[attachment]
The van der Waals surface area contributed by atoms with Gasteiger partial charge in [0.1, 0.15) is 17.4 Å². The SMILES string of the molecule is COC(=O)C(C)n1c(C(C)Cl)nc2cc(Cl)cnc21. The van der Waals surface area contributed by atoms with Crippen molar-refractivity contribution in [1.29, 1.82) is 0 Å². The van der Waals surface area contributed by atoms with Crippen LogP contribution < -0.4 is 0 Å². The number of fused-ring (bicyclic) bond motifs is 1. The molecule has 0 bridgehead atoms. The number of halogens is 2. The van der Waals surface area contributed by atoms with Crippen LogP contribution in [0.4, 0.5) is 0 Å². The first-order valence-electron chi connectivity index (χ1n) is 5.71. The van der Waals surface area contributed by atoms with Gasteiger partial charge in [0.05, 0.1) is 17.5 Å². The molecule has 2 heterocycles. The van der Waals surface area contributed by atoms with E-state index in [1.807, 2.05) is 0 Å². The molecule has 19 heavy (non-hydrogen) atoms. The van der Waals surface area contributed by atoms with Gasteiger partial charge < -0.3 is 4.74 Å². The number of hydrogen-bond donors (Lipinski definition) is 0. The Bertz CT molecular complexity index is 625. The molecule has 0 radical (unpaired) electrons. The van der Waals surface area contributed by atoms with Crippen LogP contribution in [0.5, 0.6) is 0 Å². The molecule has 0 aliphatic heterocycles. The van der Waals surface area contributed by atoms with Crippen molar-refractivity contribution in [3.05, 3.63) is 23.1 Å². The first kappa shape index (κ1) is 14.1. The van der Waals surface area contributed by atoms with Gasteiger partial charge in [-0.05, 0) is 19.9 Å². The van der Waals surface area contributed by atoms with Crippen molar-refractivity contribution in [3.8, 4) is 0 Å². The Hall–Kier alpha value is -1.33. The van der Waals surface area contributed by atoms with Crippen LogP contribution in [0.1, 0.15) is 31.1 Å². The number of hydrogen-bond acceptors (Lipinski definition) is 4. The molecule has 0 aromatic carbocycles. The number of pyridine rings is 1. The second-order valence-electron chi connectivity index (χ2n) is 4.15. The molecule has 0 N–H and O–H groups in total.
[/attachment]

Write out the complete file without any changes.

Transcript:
The van der Waals surface area contributed by atoms with Gasteiger partial charge in [0.1, 0.15) is 17.4 Å². The SMILES string of the molecule is COC(=O)C(C)n1c(C(C)Cl)nc2cc(Cl)cnc21. The van der Waals surface area contributed by atoms with Crippen molar-refractivity contribution in [1.29, 1.82) is 0 Å². The van der Waals surface area contributed by atoms with Crippen LogP contribution < -0.4 is 0 Å². The number of fused-ring (bicyclic) bond motifs is 1. The molecule has 0 bridgehead atoms. The number of halogens is 2. The van der Waals surface area contributed by atoms with Crippen LogP contribution in [0.4, 0.5) is 0 Å². The first-order valence-electron chi connectivity index (χ1n) is 5.71. The van der Waals surface area contributed by atoms with Gasteiger partial charge in [0.05, 0.1) is 17.5 Å². The molecule has 2 heterocycles. The van der Waals surface area contributed by atoms with E-state index in [1.807, 2.05) is 0 Å². The molecule has 19 heavy (non-hydrogen) atoms. The van der Waals surface area contributed by atoms with Gasteiger partial charge < -0.3 is 4.74 Å². The number of hydrogen-bond donors (Lipinski definition) is 0. The Bertz CT molecular complexity index is 625. The molecule has 0 radical (unpaired) electrons. The van der Waals surface area contributed by atoms with Crippen LogP contribution in [0.5, 0.6) is 0 Å². The molecule has 0 aliphatic heterocycles. The van der Waals surface area contributed by atoms with Crippen molar-refractivity contribution in [3.05, 3.63) is 23.1 Å². The first kappa shape index (κ1) is 14.1. The van der Waals surface area contributed by atoms with Gasteiger partial charge in [-0.05, 0) is 19.9 Å². The van der Waals surface area contributed by atoms with Crippen molar-refractivity contribution in [3.8, 4) is 0 Å². The Hall–Kier alpha value is -1.33. The van der Waals surface area contributed by atoms with Crippen LogP contribution in [0.1, 0.15) is 31.1 Å². The number of hydrogen-bond acceptors (Lipinski definition) is 4. The molecule has 0 aromatic carbocycles. The number of pyridine rings is 1. The second-order valence-electron chi connectivity index (χ2n) is 4.15. The molecule has 0 N–H and O–H groups in total.